32. Hi Matt and Jenn! Thank you SO MUCH for all of the information you have provided! This is an incredibly detailed blog, but I’m still very overwhelmed! Haha! I’m a mom of two boys, ages 3 and 7, and my husband and I have decided we want to travel to Costa Rica for 2 months during our kids summer vacation (June and July) I would like to do one month in the mountains/jungle, and one month at a beach. I’m a stay at home mom and we will definitely be on a budget, but I would like to see as much as possible while we are there. Here is the tricky part- my husband will be working remotely while we are there, so we will need to be in a location where we can have great high speed internet, and I would like my kids to have the opportunity to take Spanish classes during the week and if possible volunteer somewhere like an animal rehabilitation center. I saw that you make itineraries. How much would you charge to plan our trip? Thank you so much again for the time you take not only to respond to all of these comments, but also for making all of these cites as well, it has been So helpful!!
    Pura vida,
    Jamie

    1. HI Jamie, Our current standard rate for a 3 week itinerary is $650 so we would need to charge at least that to help you on a more limited basis to figure out the two best home bases for your two months here. If you have some time, you can probably figure out a lot of it on your own anyway. For the mountain time, we would definitely recommend somewhere in the Central Valley (San Jose area) since the Internet is best there. For your time at the beach, you could take a look at our post Where We’ve Lived in Costa Rica. We talk about our experience with internet in some of the places we’ve spent time in. We also recommend joining some of the CR Facebook groups for expats. You can find links at the bottom of this post. Most of the bigger beach towns (and some smaller ones too) have Spanish schools so that shouldn’t be a problem. Hope that helps and if you would still like Itinerary help, you can contact us through this page.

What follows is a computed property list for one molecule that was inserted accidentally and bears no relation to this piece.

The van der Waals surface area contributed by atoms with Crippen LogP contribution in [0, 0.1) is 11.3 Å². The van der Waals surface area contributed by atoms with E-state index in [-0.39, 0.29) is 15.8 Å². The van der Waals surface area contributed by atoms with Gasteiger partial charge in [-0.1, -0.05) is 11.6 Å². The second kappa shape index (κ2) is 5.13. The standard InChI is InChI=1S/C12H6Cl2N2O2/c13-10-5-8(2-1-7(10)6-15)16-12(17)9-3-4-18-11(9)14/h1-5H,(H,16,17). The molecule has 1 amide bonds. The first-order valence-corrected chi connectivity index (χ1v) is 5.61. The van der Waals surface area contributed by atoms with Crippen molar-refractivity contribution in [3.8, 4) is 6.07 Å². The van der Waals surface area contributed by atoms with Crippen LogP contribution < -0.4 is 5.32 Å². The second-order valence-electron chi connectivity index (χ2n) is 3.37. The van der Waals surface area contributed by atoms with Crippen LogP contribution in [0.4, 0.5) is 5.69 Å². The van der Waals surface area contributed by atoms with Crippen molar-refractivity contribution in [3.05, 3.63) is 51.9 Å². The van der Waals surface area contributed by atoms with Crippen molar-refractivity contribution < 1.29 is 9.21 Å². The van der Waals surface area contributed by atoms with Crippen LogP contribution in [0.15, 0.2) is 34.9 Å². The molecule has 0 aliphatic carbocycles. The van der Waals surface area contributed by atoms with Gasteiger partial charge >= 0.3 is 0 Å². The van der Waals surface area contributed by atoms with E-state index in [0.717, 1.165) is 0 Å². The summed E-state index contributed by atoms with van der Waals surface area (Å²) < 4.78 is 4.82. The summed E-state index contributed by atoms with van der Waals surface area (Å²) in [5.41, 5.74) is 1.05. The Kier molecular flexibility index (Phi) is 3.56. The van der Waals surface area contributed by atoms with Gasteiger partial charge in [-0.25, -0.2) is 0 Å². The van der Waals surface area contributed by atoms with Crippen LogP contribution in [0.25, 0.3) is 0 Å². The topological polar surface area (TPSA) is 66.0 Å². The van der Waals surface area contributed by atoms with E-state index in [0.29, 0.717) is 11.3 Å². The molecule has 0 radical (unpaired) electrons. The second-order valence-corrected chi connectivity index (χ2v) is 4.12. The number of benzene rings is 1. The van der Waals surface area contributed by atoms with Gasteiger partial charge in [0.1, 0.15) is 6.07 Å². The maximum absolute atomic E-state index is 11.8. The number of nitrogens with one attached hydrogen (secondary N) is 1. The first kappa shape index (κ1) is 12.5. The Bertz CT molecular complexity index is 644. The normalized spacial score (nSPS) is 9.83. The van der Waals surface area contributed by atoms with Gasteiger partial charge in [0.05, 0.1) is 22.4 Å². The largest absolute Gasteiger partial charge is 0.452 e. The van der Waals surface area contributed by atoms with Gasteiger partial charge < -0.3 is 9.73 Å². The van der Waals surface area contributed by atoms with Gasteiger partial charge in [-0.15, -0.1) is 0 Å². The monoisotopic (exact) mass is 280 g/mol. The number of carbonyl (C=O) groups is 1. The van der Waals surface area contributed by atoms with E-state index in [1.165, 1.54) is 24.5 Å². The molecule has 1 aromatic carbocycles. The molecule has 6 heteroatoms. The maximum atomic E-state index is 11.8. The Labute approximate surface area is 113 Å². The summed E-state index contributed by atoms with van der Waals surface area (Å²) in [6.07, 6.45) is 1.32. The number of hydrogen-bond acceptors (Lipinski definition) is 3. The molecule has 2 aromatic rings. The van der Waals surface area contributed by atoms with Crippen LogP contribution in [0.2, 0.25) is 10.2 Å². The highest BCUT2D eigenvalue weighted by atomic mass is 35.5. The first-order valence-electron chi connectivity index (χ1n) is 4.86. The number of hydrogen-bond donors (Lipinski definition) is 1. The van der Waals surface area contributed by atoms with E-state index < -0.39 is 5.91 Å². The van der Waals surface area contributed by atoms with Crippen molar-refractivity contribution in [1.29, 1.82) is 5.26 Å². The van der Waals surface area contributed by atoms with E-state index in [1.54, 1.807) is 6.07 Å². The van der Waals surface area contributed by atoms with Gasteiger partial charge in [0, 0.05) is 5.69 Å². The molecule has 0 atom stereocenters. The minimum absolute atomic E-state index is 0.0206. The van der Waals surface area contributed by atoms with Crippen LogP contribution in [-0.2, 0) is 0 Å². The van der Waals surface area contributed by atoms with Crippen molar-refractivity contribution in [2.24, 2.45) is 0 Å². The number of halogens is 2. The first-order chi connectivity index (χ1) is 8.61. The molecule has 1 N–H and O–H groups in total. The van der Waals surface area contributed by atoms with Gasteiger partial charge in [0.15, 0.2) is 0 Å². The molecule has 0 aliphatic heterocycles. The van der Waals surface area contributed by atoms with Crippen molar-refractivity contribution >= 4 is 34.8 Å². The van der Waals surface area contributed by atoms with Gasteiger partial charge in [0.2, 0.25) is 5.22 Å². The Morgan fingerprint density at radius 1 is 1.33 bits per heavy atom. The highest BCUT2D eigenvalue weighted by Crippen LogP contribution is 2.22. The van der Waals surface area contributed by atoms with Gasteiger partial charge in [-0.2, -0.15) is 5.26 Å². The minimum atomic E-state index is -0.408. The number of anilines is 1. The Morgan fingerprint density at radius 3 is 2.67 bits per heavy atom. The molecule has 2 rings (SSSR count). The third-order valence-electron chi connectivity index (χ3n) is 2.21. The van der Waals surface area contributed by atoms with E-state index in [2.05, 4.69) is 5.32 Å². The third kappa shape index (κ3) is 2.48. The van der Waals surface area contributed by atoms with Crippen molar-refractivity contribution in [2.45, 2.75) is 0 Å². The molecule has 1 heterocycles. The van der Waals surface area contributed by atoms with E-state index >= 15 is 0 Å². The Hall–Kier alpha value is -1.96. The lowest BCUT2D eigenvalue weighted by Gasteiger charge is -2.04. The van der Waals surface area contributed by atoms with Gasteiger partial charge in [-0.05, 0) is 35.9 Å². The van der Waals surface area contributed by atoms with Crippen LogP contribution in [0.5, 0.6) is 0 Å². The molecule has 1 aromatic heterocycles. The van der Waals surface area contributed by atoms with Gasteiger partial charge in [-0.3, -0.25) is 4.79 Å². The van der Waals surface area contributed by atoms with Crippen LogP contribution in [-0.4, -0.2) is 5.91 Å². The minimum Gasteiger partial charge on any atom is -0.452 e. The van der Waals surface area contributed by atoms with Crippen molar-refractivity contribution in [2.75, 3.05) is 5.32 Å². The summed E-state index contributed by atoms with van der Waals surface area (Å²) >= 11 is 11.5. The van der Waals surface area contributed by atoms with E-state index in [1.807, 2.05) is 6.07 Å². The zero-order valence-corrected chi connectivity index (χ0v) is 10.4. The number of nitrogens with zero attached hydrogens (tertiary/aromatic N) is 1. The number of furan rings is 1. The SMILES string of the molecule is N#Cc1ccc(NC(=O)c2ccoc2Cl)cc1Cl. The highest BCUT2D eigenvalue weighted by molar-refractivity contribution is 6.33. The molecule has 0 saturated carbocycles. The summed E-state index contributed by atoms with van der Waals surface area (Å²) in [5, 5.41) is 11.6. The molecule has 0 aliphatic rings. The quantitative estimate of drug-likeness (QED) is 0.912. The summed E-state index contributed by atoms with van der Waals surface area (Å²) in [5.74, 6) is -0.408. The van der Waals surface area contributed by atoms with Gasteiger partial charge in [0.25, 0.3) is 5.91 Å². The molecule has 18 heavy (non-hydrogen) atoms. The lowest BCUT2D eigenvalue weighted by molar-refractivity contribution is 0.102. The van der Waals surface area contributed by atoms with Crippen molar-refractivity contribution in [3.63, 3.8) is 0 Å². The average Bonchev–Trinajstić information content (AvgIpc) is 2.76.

33. Hi Matt and Jenn,

    Many thanks for all the info. you have so thoughtfully provided (and patiently repeated here). I am in the process of planning a trip for 2019 and have just bought your Top 10 Costa Rica Itineraries for my Kindle which I’m looking forward to reading. I’m sure all my questions will be answered in the book but may come back to you here.

    Thanks again.